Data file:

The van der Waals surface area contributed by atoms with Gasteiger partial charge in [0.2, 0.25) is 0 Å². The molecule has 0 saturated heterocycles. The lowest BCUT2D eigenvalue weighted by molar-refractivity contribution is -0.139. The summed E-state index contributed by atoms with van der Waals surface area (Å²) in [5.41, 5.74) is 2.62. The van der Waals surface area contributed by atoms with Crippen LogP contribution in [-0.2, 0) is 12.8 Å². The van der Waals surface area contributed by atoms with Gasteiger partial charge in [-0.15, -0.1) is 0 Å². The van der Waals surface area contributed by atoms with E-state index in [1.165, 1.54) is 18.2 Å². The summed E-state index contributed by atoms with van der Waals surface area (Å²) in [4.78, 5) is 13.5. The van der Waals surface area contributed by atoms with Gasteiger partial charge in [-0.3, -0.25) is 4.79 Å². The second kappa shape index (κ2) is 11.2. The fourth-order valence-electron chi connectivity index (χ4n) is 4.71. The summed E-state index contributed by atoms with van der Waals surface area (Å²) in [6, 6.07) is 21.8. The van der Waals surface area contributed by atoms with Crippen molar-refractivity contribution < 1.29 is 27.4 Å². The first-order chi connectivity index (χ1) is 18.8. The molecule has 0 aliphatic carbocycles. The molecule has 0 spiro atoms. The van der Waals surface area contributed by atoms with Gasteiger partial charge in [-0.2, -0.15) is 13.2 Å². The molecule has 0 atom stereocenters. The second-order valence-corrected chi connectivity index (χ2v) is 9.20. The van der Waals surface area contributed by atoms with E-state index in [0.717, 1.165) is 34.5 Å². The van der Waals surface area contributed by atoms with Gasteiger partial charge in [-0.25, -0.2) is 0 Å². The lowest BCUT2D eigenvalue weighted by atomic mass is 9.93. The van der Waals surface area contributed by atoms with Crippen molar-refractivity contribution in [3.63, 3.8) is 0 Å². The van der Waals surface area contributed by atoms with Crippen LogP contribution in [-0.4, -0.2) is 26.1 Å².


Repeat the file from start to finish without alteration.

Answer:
The van der Waals surface area contributed by atoms with Gasteiger partial charge in [0.2, 0.25) is 0 Å². The molecule has 0 saturated heterocycles. The lowest BCUT2D eigenvalue weighted by molar-refractivity contribution is -0.139. The summed E-state index contributed by atoms with van der Waals surface area (Å²) in [5.41, 5.74) is 2.62. The van der Waals surface area contributed by atoms with Crippen LogP contribution in [-0.2, 0) is 12.8 Å². The van der Waals surface area contributed by atoms with Gasteiger partial charge in [-0.15, -0.1) is 0 Å². The van der Waals surface area contributed by atoms with E-state index in [1.165, 1.54) is 18.2 Å². The summed E-state index contributed by atoms with van der Waals surface area (Å²) in [4.78, 5) is 13.5. The van der Waals surface area contributed by atoms with Gasteiger partial charge in [-0.3, -0.25) is 4.79 Å². The second kappa shape index (κ2) is 11.2. The fourth-order valence-electron chi connectivity index (χ4n) is 4.71. The summed E-state index contributed by atoms with van der Waals surface area (Å²) in [6, 6.07) is 21.8. The van der Waals surface area contributed by atoms with Crippen molar-refractivity contribution < 1.29 is 27.4 Å². The first-order chi connectivity index (χ1) is 18.8. The molecule has 0 aliphatic carbocycles. The molecule has 0 spiro atoms. The van der Waals surface area contributed by atoms with Gasteiger partial charge in [-0.2, -0.15) is 13.2 Å². The molecule has 0 atom stereocenters. The second-order valence-corrected chi connectivity index (χ2v) is 9.20. The van der Waals surface area contributed by atoms with E-state index in [0.717, 1.165) is 34.5 Å². The van der Waals surface area contributed by atoms with Gasteiger partial charge in [-0.25, -0.2) is 0 Å². The lowest BCUT2D eigenvalue weighted by atomic mass is 9.93. The van der Waals surface area contributed by atoms with Crippen molar-refractivity contribution in [3.63, 3.8) is 0 Å². The van der Waals surface area contributed by atoms with Crippen LogP contribution in [-0.4, -0.2) is 26.1 Å².